The spectacle of capitalism's creative destruction, as the late economist Joseph Schumpeter described it so well, is never more visible than in the technology industry. Silicon Valley and its counterpart regions around the globe throb with an energy almost unprecedented in human history, and the people who run those companies rise and fall -- and often rise again -- in a dizzying, semi-violent merry-go-round.
Amid that swelling and ebbing of fortunes is another of the industry's most remarkable qualities -- that is, the combination of competition and cooperation that has been dubbed "co-opetition", where a company can simultaneously be your ally and adversary.
This came to mind last month when I visited the Microsoft campus for the company's announcement of Microsoft.Net, the company's fundamental shift in strategy from the era of Windows to the era of the internet. The net is the computing platform of the future, Microsoft said accurately, though it was less persuasive in the details of how it plans to get from here to there.
As with all such announcements, Microsoft touted its partners in the new regime. There were the usual suspects, but one stood out for its seeming incongruity. A company called Loudcloud, a rapidly rising internet infrastructure startup, was on the team. And who is co-founder and chairman of Loudcloud? Marc Andreessen, the co-founder of Netscape, which Microsoft so thoroughly destroyed in its first internet jihad.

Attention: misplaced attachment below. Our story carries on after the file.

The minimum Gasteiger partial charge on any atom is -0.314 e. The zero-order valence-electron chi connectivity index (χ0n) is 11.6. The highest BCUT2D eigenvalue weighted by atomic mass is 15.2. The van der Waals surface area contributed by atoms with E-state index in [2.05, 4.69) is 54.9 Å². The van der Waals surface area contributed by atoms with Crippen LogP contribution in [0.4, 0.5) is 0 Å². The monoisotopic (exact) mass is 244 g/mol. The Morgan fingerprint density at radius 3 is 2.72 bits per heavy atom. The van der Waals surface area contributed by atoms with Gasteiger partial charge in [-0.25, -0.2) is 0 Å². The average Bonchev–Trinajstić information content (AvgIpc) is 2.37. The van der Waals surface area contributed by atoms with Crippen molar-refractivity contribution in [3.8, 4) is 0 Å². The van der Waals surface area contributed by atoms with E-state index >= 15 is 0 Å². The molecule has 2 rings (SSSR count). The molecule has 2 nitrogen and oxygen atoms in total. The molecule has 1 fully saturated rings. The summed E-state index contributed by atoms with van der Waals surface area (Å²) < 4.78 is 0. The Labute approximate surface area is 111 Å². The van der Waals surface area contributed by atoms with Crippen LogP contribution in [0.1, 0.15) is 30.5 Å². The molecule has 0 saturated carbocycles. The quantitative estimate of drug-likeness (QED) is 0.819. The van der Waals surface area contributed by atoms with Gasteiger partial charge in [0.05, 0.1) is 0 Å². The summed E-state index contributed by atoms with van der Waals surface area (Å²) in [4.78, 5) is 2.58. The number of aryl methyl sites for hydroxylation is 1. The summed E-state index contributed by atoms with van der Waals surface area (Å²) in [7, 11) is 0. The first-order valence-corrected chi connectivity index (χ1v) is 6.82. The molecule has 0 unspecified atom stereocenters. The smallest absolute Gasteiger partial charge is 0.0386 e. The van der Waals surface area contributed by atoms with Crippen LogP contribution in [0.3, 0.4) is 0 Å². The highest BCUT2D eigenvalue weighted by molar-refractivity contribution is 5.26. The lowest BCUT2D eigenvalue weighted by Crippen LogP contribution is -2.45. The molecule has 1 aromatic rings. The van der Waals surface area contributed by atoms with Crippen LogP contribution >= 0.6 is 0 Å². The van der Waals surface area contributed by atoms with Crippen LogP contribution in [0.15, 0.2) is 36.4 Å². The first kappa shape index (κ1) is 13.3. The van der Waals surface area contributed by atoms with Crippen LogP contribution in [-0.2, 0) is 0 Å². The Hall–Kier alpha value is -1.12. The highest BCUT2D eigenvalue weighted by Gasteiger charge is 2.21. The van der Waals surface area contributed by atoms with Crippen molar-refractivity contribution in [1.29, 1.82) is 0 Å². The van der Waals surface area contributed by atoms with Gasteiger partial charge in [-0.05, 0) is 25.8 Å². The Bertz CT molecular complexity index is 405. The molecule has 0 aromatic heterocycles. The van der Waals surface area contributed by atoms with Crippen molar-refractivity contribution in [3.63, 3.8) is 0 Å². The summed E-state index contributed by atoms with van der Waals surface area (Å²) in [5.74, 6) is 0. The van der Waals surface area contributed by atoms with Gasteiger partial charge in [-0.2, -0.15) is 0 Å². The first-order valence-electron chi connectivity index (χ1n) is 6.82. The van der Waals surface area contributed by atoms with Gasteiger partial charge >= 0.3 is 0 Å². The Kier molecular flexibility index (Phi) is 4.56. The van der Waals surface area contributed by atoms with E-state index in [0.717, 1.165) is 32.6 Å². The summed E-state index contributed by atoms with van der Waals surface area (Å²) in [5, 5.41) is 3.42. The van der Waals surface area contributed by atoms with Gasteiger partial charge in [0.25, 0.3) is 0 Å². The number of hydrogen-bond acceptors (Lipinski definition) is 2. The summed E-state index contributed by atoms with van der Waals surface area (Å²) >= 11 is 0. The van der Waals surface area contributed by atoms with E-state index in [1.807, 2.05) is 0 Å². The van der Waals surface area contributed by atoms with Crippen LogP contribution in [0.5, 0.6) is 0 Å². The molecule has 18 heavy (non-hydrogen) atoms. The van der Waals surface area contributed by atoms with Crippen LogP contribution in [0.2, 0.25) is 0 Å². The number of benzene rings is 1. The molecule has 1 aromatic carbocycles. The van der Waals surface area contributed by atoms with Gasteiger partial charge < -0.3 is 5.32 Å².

Unlike some other vanquished Microsoft foes, Andreessen wasn't paraded live before the large audience of reporters and analysts. He and/or Microsoft had enough sense to realise what a spectacle that would have been. Maybe this was a sign of Microsoft's moving toward maturity, an adolescent bully discovering that adulthood is more fun.
I visited Andreessen at the Loudcloud offices the following week and noted the irony of his new alliance with his former tormentor. With a smile, he recited a line from The Godfather. It wasn't personal, he said. It's just business. Loudcloud is a natural ally in the new Microsoft vision of computing. Bygones are bygones, or something like that.
Andreessen did acknowledge some satisfaction in the outcome of Microsoft's antitrust trial -- largely, he said, because the world discovered the kind of tactics Microsoft had used in going after Netscape. But that was then, and this is now.
I can't decide if this is a healthy attitude or something less noble. Maybe it's a little of each. Maybe it's internal co-opetition.
Whatever it is, it's a tech-business trademark. Other values from this industry have been leaking out into the rest of the world. No one should be surprised, as convergence and turmoil arrive on all our doorsteps in the coming years, if this one does too.
Dan Gillmor is a technology columnist at the San Jose Mercury News. Contact him at email@example.com.